Understanding the Signs and Symptoms of Pediatric Depression
Look around your kid’s school or sports team. Now count each child or teen, one through five, repeating until you have counted them all. Every fifth person should stand apart from the others.
According to the American Academy of Pediatrics, as many as 20% or 1 in 5 teens experience depression at some point during their adolescence. A record 3.1 million people between the ages of 12 and 17 have experienced at least one major depressive episode in the past year.
And while depression in children and adolescents is on the rise, treatment rates aren’t. A concerning 80 percent of kids are either not getting treatment or the treatment they are getting is insufficient. Depression can affect anyone, from any background, and often spikes following puberty. People who have immediate family members with a history of depression or mood disorders are at a higher risk.
The stigma that surrounds mental health is still prevalent in the US. Kids don’t want to appear weak or different from their peers, so they hide the agony and pain they feel. When depression goes untreated, the risk for prolonged and more severe depressive episodes in the future increases.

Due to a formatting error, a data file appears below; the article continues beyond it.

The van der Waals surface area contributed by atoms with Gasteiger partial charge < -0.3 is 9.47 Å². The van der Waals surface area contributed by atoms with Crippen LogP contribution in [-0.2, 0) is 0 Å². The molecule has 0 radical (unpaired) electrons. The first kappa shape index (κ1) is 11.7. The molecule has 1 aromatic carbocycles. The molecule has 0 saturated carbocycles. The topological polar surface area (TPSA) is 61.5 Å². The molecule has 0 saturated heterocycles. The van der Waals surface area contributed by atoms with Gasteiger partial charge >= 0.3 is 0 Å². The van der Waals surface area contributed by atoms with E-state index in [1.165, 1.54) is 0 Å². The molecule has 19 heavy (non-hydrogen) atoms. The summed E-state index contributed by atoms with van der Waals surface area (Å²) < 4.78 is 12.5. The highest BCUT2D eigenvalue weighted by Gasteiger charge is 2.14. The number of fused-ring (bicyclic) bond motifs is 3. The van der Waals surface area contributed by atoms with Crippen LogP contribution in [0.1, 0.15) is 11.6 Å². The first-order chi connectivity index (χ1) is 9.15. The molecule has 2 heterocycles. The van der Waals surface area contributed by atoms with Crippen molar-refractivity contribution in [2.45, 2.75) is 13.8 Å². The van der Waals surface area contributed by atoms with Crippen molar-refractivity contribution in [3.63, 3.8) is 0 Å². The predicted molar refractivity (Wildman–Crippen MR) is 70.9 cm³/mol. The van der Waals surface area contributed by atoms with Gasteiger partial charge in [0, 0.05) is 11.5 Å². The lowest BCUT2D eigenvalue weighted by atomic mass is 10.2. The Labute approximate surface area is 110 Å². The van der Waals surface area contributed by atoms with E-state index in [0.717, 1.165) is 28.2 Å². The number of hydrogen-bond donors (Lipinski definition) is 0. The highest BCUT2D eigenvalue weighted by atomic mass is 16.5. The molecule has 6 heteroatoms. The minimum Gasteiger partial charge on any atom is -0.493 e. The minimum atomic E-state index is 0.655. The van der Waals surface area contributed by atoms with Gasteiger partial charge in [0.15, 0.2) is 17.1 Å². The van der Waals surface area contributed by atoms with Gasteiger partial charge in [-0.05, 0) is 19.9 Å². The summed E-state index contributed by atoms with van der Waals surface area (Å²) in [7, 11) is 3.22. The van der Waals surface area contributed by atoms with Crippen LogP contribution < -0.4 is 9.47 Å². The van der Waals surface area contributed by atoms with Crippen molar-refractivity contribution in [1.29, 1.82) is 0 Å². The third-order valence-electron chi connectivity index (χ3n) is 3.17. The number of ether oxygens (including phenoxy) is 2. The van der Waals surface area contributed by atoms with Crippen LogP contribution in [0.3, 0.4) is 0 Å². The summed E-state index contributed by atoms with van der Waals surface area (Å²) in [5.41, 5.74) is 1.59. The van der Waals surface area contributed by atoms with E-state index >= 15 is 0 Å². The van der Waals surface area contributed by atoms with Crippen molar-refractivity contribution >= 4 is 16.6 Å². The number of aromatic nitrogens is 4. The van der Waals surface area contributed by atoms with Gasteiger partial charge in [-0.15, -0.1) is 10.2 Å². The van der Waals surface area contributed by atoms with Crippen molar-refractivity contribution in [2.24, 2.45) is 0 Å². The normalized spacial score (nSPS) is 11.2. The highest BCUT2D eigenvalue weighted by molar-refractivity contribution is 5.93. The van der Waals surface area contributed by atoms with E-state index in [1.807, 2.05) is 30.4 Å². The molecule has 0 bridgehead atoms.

It is crucial that parents, teachers, coaches, and caregivers learn to recognize the signs of depression in children and teens. They don’t always look the same as they do in adults. People with depression can have all, some or none of the symptoms listed below. It is important to recognize that these symptoms usually occur on most days, for at least two weeks.
Symptoms of Depression in Children and Adolescents
- Irritability and/or anger
- Loss of interest in usual fun activities
- Withdrawal from social activities
- Sleep increase (or decrease)
- Comments indicating low self-worth or confidence
- Appetite or weight changes
- Talk about death or dying
- Talk about running away (or running away)
Younger children often experience aches, pains, restlessness, and anxiety about being away from family members.
When Should My Child Get Help?
If the child’s school, social, and home life is adversely impacted by depression, it is time to get help. If a child ever talks about suicide, get help immediately by calling 911 or taking them to the ER. Talk to their pediatrician. They can assess their symptoms and provide a referral to a specialist if needed.
At routine physicals, the providers at Rainbow Pediatrics will ask questions to help determine if your child may be experiencing depression. But you are with your child every day. Let us know if you suspect they may be depressed so we can help.